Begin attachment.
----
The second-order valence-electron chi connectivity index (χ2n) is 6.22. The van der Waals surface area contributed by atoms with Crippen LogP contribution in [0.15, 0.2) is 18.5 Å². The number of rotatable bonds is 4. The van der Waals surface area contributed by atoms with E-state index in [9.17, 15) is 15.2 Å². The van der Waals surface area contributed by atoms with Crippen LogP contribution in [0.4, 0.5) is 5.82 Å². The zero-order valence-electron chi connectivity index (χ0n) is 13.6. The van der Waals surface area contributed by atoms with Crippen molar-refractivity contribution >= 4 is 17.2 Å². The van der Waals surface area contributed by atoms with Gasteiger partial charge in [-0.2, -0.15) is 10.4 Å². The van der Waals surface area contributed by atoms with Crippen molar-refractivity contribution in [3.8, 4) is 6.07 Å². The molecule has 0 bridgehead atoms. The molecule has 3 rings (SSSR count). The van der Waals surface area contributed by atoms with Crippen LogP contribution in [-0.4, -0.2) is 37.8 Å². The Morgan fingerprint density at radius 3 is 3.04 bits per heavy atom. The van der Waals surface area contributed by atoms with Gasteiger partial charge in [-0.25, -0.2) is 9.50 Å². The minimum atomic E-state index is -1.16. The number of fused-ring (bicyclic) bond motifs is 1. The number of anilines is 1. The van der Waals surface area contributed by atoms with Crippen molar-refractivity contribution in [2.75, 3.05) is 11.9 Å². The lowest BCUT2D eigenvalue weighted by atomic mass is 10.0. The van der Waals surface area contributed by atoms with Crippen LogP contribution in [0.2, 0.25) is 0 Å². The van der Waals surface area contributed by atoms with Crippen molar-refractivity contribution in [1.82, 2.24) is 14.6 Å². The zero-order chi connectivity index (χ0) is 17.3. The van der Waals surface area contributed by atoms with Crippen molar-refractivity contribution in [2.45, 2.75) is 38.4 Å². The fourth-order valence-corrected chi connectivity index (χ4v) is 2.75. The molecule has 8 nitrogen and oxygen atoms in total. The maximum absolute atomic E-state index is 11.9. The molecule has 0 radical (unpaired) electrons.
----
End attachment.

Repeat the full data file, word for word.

The second-order valence-electron chi connectivity index (χ2n) is 6.22. The van der Waals surface area contributed by atoms with Crippen LogP contribution in [0.15, 0.2) is 18.5 Å². The number of rotatable bonds is 4. The van der Waals surface area contributed by atoms with E-state index in [9.17, 15) is 15.2 Å². The van der Waals surface area contributed by atoms with Crippen LogP contribution in [0.4, 0.5) is 5.82 Å². The zero-order valence-electron chi connectivity index (χ0n) is 13.6. The van der Waals surface area contributed by atoms with Crippen molar-refractivity contribution >= 4 is 17.2 Å². The van der Waals surface area contributed by atoms with Gasteiger partial charge in [-0.2, -0.15) is 10.4 Å². The van der Waals surface area contributed by atoms with Crippen molar-refractivity contribution in [3.8, 4) is 6.07 Å². The molecule has 0 bridgehead atoms. The molecule has 3 rings (SSSR count). The van der Waals surface area contributed by atoms with Crippen LogP contribution in [-0.4, -0.2) is 37.8 Å². The Morgan fingerprint density at radius 3 is 3.04 bits per heavy atom. The van der Waals surface area contributed by atoms with Gasteiger partial charge in [-0.25, -0.2) is 9.50 Å². The minimum atomic E-state index is -1.16. The number of fused-ring (bicyclic) bond motifs is 1. The number of anilines is 1. The van der Waals surface area contributed by atoms with Crippen molar-refractivity contribution in [2.75, 3.05) is 11.9 Å². The lowest BCUT2D eigenvalue weighted by atomic mass is 10.0. The van der Waals surface area contributed by atoms with Crippen LogP contribution in [0.2, 0.25) is 0 Å². The van der Waals surface area contributed by atoms with Crippen molar-refractivity contribution in [1.82, 2.24) is 14.6 Å². The zero-order chi connectivity index (χ0) is 17.3. The van der Waals surface area contributed by atoms with Crippen molar-refractivity contribution in [2.45, 2.75) is 38.4 Å². The fourth-order valence-corrected chi connectivity index (χ4v) is 2.75. The molecule has 8 nitrogen and oxygen atoms in total. The maximum absolute atomic E-state index is 11.9. The molecule has 0 radical (unpaired) electrons.